Jean de Beaumanoir
|Spouse(s)||Tiphaine de Chemillé, Marguerite de Rohan|
Jean, or Jehan de Beaumanoir, marshal of Brittany for Charles of Blois, and captain of Josselin, is remembered for his share in the famous Combat of the Thirty during the War of Breton Succession (1341–1364) between the warring parties of competing claimants for the Dukedom.
Jean IV de Beaumanoir was the son of Jean III de Beaumanoir, Lord of Beaumanoir and Merdrignac and Marie de Dinan-Montafilant, known as “Marie du Guildo”, and the nephew of Robert. Jean IV succeeded his father as Lord of Merdrignac. He was also a friend and a comrade in arms of Bertrand du Guesclin, a fellow Breton Knight and Constable of France.
Jean first married Tiphaine de Chemillé, who gave him two sons, who died both childless:
Jean then married Marguerite de Rohan, daughter of Alain VII of Rohan and widow of Olivier V de Clisson. They had three daughters who married into the most prominent breton families of the time:
During the War of the Succession in Brittany (1341-1365), Jean embraces the cause of Charles de Blois against John de Montfort for the ducal crown of Brittany and is one of the heroes who stands out most at the battle of La Roche-Derrien (1347).
Robert Bemborough, the English captain of Ploërmel, who supported the rival claimant John de Montfort, was the nearest enemy leader. In 1351, Beaumanoir sent him a challenge, which resulted in an "emprise" — an arranged chivalric combat — which took place near Ploërmel, between picked combatants.
Beaumanoir commanded thirty Bretons, Bemborough a mixed force of twenty Englishmen (including Sir Robert Knolles and Sir Hugh Calveley), six German mercenaries and four Breton partisans of Montfort. The battle, fought with swords, daggers, spears, and axes, mounted or on foot, was extremely vicious. When de Beaumanoir was badly wounded and asked for water, his fellow combatant Geoffroy du Bois is supposed to have said to him "Drink your blood, Beaumanoir; your thirst will pass" (Bois ton sang, Beaumanoir, la soif te passera).De Beaumanoir's men emerged victorious, and he became an icon of medieval chivalry.
When his faction was eventually defeated at the Battle of Auray in 1364, de Beaumanoir helped to negotiate the Treaty of Guérande, which ended the war, receiving in return the title of Marshal of Brittany.
The Battle of Auray took place on 29 September 1364 at the French town of Auray. This battle was the decisive confrontation of the Breton War of Succession, a part of the Hundred Years' War.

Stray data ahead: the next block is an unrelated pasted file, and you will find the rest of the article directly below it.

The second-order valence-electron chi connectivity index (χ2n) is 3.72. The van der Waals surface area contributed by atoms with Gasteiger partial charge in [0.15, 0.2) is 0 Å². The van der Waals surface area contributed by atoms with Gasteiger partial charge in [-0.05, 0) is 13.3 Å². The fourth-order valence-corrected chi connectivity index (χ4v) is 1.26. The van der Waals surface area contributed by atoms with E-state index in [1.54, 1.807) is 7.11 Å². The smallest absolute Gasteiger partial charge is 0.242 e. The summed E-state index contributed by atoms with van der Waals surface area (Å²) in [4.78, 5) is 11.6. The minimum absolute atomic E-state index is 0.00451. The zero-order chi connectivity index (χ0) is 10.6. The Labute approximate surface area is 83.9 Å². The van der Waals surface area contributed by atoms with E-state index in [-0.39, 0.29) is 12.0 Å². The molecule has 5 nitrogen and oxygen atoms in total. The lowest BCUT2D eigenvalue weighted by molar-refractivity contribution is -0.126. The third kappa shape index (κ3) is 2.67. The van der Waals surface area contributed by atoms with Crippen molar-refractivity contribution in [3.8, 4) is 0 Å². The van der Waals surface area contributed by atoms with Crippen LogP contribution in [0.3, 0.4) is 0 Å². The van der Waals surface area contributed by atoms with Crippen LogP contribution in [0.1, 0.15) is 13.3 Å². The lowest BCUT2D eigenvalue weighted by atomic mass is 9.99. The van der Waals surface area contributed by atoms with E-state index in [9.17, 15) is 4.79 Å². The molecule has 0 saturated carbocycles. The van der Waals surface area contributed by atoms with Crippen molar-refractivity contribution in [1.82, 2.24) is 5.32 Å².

The Combat of the Thirty, occurring on 26 March 1351, was an episode in the Breton War of Succession fought to determine who would rule the Duchy of Brittany. It was an arranged fight between selected combatants from both sides of the conflict, fought at a site midway between the Breton castles of Josselin and Ploërmel among 30 champions, knights, and squires on each side. The challenge was issued by Jean de Beaumanoir, a captain of Charles of Blois supported by King Philip VI of France, to Robert Bemborough, a captain of Jean de Montfort supported by Edward III of England.
John III the Good was Duke of Brittany, from 1312 to his death and 5th Earl of Richmond from 1334 to his death. He was the son of Duke Arthur II of Brittany and Mary of Limoges, his first wife. John was strongly opposed to his father's second marriage to Yolande of Dreux, Queen of Scotland and attempted to contest its legality.
Joan of Penthièvre or Joan the Lame reigned as Duchess of Brittany together with her husband, Charles of Blois, between 1341 and 1364. Her ducal claims were contested by the House of Montfort, which prevailed only after an extensive civil war, the War of the Breton Succession. After the war, Joan remained titular Duchess of Brittany to her death. She was Countess of Penthièvre in her own right throughout her life.
The War of the Breton Succession was a conflict between the Counts of Blois and the Montforts of Brittany for control of the Sovereign Duchy of Brittany, then a fief of the Kingdom of France. It was fought between 1341 and 12 April 1365. It is also known as the War of the Two Jeannes due to the involvement of two queens of that name.
John of Montfort, sometimes known as John IV of Brittany, and 6th Earl of Richmond from 1341 to his death. He was the son of Arthur II, Duke of Brittany and his second wife, Yolande de Dreux. He contested the inheritance of the Duchy of Brittany by his niece, Joan of Penthièvre, which led to the War of the Breton Succession, which in turn evolved into being part of the Hundred Years' War between England and France. John's patron in his quest was King Edward III of England. He died in 1345, 19 years before the end of the war, and the victory of his son John IV over Joan of Penthièvre and her husband, Charles of Blois.
Charles of Blois-Châtillon, nicknamed "the Saint", was the legalist Duke of Brittany from 1341 until his death, via his marriage to Joan, Duchess of Brittany and Countess of Penthièvre, holding the title against the claims of John of Montfort. The cause of his possible canonization was the subject of a good deal of political maneuvering on the part of his cousin, Charles V of France, who endorsed it, and his rival, Montfort, who opposed it. The cause fell dormant after Pope Gregory XI left Avignon in 1376, but was revived in 1894. Charles of Blois was beatified in 1904.
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Sir Robert Bemborough (d.1351) was a medieval knight who led the Montfortist faction during the Combat of the Thirty. This was an arranged battle between thirty knights from both sides during the Breton War of Succession, a struggle for control of the duchy between the House of Montfort and the House of Blois. Bemborough was killed in the battle.
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